(i) Western blot of ventral nerve cords probing for TDP-43-YFP and β-actin. D42 motor neuron driver was used to express TDP-43 in motor neurons. (ii) Quantification of 3 western blot bioreplicates. Protein levels measured by GFP western blot (to detect TDP-YFP) are shown as a ratio between GLUT-3-TDPWT-YFP to TDPWT-YFP alone and GLUT-3-TDPG298S-YFP to TDPG298S-YFP alone.

https://doi.org/10.7554/eLife.45114.017
Figure 4—figure supplement 4—source data 1

Western Blot Quantifications.

https://doi.org/10.7554/eLife.45114.018
Figure 4—figure supplement 5
Larval turning assays for GLUT-4 and TDP-43 overexpression in motor neurons (i), glia (ii) or muscles (iii).

Genotypes as indicated. N = 30 larvae. Kruskal-Wallis test was used to determine statistical significance.

https://doi.org/10.7554/eLife.45114.019
Figure 4—figure supplement 5—source data 1

GLUT 4 Glia LT; GLUT4 MN LT; and GLUT4 Muscle LT.

https://doi.org/10.7554/eLife.45114.020
TDP-43 dependent defects at the NMJ are rescued by GLUT-3.

Third instar larvae NMJ from segment A3, muscle 6/7 were immunostained for CSP and HRP (A) or analyzed for their ability to endocytose FM1-43 dye upon stimulation with 90 mM KCl (B). (A, C) Neuronal TDP-43 expression in Drosophila neurons reduces the number of boutons (labeled with CSP and HRP (A, C) and reduces FM1-43 dye uptake (B, D). These morphological (A, C) and functional (B, D) deficits are rescued by co-expression of GLUT-3. N = 7–10 larvae. Kruskal-Wallis test was used to identify significance.

https://doi.org/10.7554/eLife.45114.022
Figure 5—source data 1

Bouton count analysis and FM1-43 GLUT-3 analysis.

https://doi.org/10.7554/eLife.45114.023
Figure 6 with 1 supplement
Co-overexpression of PFK rescues TDP-43 induced locomotor defects.

(A) TDP-43WT or ALS associated TDP-43G298S were expressed in MNs (using the GAL4-UAS system together with Drosophila UAS-PFK). (B) TDP-43WT or ALS associated TDP-43G298S were expressed in MNs (using the GAL4-UAS system together with Drosophila UAS-PFKRNAi). N = 30 larvae. Kruskal-Wallis was used to determine statistical significance. * - P value < 0.05, ** - P value < 0.01, *** - P value < 0.001.

https://doi.org/10.7554/eLife.45114.024
Figure 6—figure supplement 1
Larval turning assays for PFK overexpression (i) or RNAi (ii) in the context of TDP-43 in glia.

Genotypes as indicated. N = 30 larvae. Kruskal-Wallis test was used to determine statistical significance. (iii) Western blot of ventral nerve cords probing for TDP-43-YFP and tubulin. D42 motor neuron driver was used to express TDP-43 in motor neurons. ii. Quantification of 3 western blot bioreplicates. Protein levels measured by GFP western blot (to detect TDP-YFP) are shown as a ratio between PFK OE - TDPWT-YFP to TDPWT-YFP alone and PFK OE - TDPG298S-YFP to TDPG298S-YFP alone.

https://doi.org/10.7554/eLife.45114.025
Figure 6—figure supplement 1—source data 1

PFK Glia.

https://doi.org/10.7554/eLife.45114.026
Figure 7 with 1 supplement
Proposed model showing PFK transcript levels increase in response to TDP-43 proteinopathy.

(A) Neurons from non-diseased patients. (B) ALS neurons showing an increase in PFK transcript levels. SV – synaptic vesicle.

https://doi.org/10.7554/eLife.45114.028
Figure 7—figure supplement 1
Cellular fractionations from third instar larvae.

TDPWT (A) or TDPG298S (B) were fractionated (see supplemental materials and methods above) and PFK transcript levels in the urea fraction were quantified and normalized to controls (w1118). Wilcoxon ranked sum test was used to perform statistics.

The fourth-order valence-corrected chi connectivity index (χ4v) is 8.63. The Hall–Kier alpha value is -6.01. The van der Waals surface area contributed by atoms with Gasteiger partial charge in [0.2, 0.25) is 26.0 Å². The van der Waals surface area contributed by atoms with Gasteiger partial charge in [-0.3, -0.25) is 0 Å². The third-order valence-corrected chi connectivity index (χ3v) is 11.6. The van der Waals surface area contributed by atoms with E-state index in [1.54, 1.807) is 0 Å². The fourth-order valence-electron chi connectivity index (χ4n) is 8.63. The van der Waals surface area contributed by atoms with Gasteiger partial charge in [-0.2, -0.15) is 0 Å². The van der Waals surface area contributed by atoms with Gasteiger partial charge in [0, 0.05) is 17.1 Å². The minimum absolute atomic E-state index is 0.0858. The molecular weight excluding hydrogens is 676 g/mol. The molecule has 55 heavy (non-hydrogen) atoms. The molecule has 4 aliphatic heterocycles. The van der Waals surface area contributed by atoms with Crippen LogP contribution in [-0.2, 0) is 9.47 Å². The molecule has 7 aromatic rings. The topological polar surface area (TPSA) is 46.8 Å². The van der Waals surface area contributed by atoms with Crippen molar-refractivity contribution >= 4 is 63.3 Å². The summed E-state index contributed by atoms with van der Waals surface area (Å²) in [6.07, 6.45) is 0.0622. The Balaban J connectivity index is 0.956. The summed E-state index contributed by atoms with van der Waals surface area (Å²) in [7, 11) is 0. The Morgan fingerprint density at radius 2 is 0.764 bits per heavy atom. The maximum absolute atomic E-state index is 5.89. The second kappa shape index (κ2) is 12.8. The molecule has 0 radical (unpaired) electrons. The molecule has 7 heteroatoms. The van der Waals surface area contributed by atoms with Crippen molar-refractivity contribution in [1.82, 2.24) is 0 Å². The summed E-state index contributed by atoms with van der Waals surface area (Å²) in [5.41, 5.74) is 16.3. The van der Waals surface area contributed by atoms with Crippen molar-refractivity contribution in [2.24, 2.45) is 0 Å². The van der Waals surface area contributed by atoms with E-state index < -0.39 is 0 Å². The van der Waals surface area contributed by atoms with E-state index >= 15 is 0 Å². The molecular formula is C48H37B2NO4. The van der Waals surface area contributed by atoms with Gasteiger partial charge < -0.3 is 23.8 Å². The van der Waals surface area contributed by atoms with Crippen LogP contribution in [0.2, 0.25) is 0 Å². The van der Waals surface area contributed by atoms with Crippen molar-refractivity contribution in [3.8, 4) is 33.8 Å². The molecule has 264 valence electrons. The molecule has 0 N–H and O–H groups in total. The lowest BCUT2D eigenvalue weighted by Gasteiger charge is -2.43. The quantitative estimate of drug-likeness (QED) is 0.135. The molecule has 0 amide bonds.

https://doi.org/10.7554/eLife.45114.029
Figure 7—figure supplement 1—source data 1

Soluble fractionations.

https://doi.org/10.7554/eLife.45114.030

Tables

Key resources table
Reagent type
(species) or
resource
DesignationSource or
reference
IdentifiersAdditional information
Genetic
reagent
(D. melanogaster)
w1118;UAS;TDPWT-
YFP
doi: 10.1242/dmm.010710TDPWTStock maintained
by the Zarnescu
Laboratory
Genetic
reagent
(D. melanogaster)
w1118;UAS-TDPG298S-
YFP
doi: 10.1242/dmm.010710TDPG298SStock maintained
by the Zarnescu
Laboratory
Genetic
reagent
(D. melanogaster)
w1118;UAS-GLUT-3doi:
10.1371/journal.pone.0118765
GLUT-3Stock maintained
by the Liévens
Laboratory
Genetic
reagent
(D. melanogaster)
UAS-HA-GLUT-4-GFPdoi:
10.1371/journal.pone.0077953
GLUT-4Stock maintained
by the Pick
Laboratory
Genetic
reagent
(D. melanogaster)
UAS-FLII12Pglu-
700µδ6
doi:
10.1016/j.jinsphys.2017.07.010
Glucose SensorStock maintained
by the Schirmeier
Laboratory
Genetic
reagent
(D. melanogaster)
Motor neuron - D42-
GAL4 Driver
BloomingtonFBst0008816
Genetic
reagent
(D. melanogaster)
Repo- Glial GAL4
driver
BloomingtonFBti0018692
Genetic
reagent
(D. melanogaster)
Bg487 - Muscle
driver
BloomingtonFBti0004407
Genetic
reagent
(D. melanogaster)
TBPH RNAiBloomingtonFBst0039014
Genetic
reagent
(D. melanogaster)
TBPH RNAiBloomingtonFBti0128633
Genetic
reagent
(D. melanogaster)
PFK over
expression
BloomingtonFBst0060675
genetic
reagent
(D. melanogaster)
PFK RNAiBloomingtonFBst0034336
genetic
reagent
(D. melanogaster)
PFK RNAiBloomingtonFBst0036782Used as second
RNAi line for glial
expression
AntibodyDCSP-2DSHB6D61/300
AntibodyAlexa Fluor 488
Phalloidin
ThermoFisherA123791/200
AntibodyAlexa Fluor 568InvitrogenA100371/500
AntibodyAnti-HRP -CY5Jackson Labs123-165-0211/200
AntibodyGFP MonoclonalTakara63263751/20000
AntibodyGFP PolyclonalThermoFisherA-111221/1000
Antibodyβ-ActinCell Signaling49671/1000
Antibodyβ-TubulinMillipore SigmaMab34081/1000
Commercial
assay or kit
Pyruvate Assay Kitabcamab65342
Chemical
compound
FM 1–43 DyeThermoFisherT31634 μM
OtherPrimer: Human
Phosphofructokinase
P (PFKP)
ThermoFisherAssay ID
Hs00242993_m1
OtherPrimer: Human
Phosphofructokinase
M (PFKM)
ThermoFisherAssay ID
Hs00175997_m1
OtherPrimer: Human G6PDThermoFisherAssay ID
Hs00166169_m1
OtherPrimer: Human
GAPDH
ThermoFisherAssay ID
Hs99999905_m1

Data availability

All data generated or analysed during this study are included in the manuscript and supporting files.

Additional files

Supplementary file 1

Summary of carbohydrate metabolites in TDP-43WT and TDP-43G298S compared to w1118 controls.

Altered metabolites in third instar larvae crossed with the motor neuron driver D42 GAL4 were measured using gas or liquid chromatography followed by mass spectrometry. Red and green colored cells indicate statistically significant changes (Pvalue <0.05) that are increased and decreased, respectively. Light red and light green colored cells indicate upward or downward trends, respectively (Pvalue <0.1).

https://doi.org/10.7554/eLife.45114.031
Supplementary file 2

Summary of demographic information for patient samples used to quantify PFKP, PFKM and G6PD.

https://doi.org/10.7554/eLife.45114.032
Supplementary file 3

Summary of iPSC MNs used to quantify PFKP, PFKM and G6PD.

Patient cell lines used for qPCR analysis are shown.

https://doi.org/10.7554/eLife.45114.033
Transparent reporting form
https://doi.org/10.7554/eLife.45114.034